When enlargement was first discussed, I and one or two of my colleagues were opposed to it in principle--why change a winning team, I thought--but changes in circumstances and in the character of NATO have altered my views. Exchanges with representatives from central and eastern Europe have accelerated that change.

I support paragraph (r) of the summary of conclusions and recommendations in the Select Committee report. To those who say that we cannot afford enlargement, I say

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that we cannot afford not to have it. The broadeningand strengthening of a collective European security architecture are essential precursors to developing the state of play that will doubtless be achieved some time after we have departed this life: global governance. The approval of the three protocols will be a small but positive step in that direction.

12.21 pm

Mr. David Heath (Somerton and Frome): This important debate should have happened some time ago. I absolutely concur with the view expressed by the hon. Members for Walsall, South (Mr. George) and for Romsey (Mr. Colvin), as well as by many other hon. Members, that our mechanism for dealing with overseas treaties is simply not satisfactory. I made that point to the Leader of the House in an attempt to secure earlier progress on the Ottawa convention and land mines legislation.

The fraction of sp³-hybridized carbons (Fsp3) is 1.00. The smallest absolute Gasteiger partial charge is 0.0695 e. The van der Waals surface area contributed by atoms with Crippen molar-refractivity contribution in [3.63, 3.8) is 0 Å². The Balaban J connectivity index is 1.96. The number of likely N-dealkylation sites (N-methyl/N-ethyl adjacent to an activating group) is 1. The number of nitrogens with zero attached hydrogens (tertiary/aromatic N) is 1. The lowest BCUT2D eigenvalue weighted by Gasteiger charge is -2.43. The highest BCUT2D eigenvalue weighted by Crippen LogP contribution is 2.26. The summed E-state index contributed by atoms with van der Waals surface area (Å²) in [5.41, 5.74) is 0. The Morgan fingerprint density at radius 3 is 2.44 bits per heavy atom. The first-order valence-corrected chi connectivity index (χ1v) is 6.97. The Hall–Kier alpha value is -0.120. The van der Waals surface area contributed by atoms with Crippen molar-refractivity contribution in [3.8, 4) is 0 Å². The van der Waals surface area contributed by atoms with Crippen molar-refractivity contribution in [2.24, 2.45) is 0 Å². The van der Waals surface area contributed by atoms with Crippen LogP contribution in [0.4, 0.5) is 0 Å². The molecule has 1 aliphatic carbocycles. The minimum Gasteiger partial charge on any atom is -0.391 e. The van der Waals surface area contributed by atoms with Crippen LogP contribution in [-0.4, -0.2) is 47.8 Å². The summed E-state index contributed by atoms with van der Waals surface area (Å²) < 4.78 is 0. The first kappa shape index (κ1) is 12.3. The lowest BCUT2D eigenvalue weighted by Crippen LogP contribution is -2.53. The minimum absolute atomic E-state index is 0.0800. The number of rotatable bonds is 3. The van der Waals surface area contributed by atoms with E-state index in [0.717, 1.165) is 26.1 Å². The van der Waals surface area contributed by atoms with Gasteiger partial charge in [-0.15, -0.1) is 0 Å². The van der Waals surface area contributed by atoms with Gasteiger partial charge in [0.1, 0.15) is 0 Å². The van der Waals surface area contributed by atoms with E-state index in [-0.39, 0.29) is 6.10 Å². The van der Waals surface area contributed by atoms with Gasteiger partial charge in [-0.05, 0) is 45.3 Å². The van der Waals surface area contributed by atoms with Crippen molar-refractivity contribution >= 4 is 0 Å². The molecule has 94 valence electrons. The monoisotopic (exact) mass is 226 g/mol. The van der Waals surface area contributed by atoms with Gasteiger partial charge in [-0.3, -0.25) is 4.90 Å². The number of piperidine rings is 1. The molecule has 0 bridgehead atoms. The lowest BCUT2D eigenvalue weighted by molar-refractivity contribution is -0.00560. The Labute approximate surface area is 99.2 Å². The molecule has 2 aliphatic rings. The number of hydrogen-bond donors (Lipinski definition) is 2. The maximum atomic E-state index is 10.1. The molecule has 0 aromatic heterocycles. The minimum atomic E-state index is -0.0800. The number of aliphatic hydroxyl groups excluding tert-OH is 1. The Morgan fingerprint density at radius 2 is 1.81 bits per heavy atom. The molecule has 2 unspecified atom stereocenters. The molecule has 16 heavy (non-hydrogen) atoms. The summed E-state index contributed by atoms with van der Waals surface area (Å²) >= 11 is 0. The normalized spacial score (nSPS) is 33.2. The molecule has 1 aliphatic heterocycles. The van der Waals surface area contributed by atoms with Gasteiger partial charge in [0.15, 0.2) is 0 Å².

Mr. Corbyn: The procedures are not only unsatisfactory but non-existent. Under the royal prerogative, the Government can sign treaties and make war or peace with any country they choose, and Parliament has no say in it whatever. Before we lecture the world about democracy and the mother of Parliaments, we should at the very least bring treaties within the orbit of Parliament.

Mr. Heath: The hon. Gentleman makes the point extremely well, and perhaps I was understating the case. I am not given to hyperbole.

Mr. Corbyn: Nor am I.

Mr. Heath: That is something we share.

The mechanism does not work effectively, even when a treaty requires changes in domestic legislation, because of the inevitable delays. I, like other hon. Members, have had the embarrassment of talking to friends from Poland, Hungary and the Czech Republic who simply cannot understand why Britain appears to have taken a lead on the matter but cannot get the procedures right and give the appropriate support.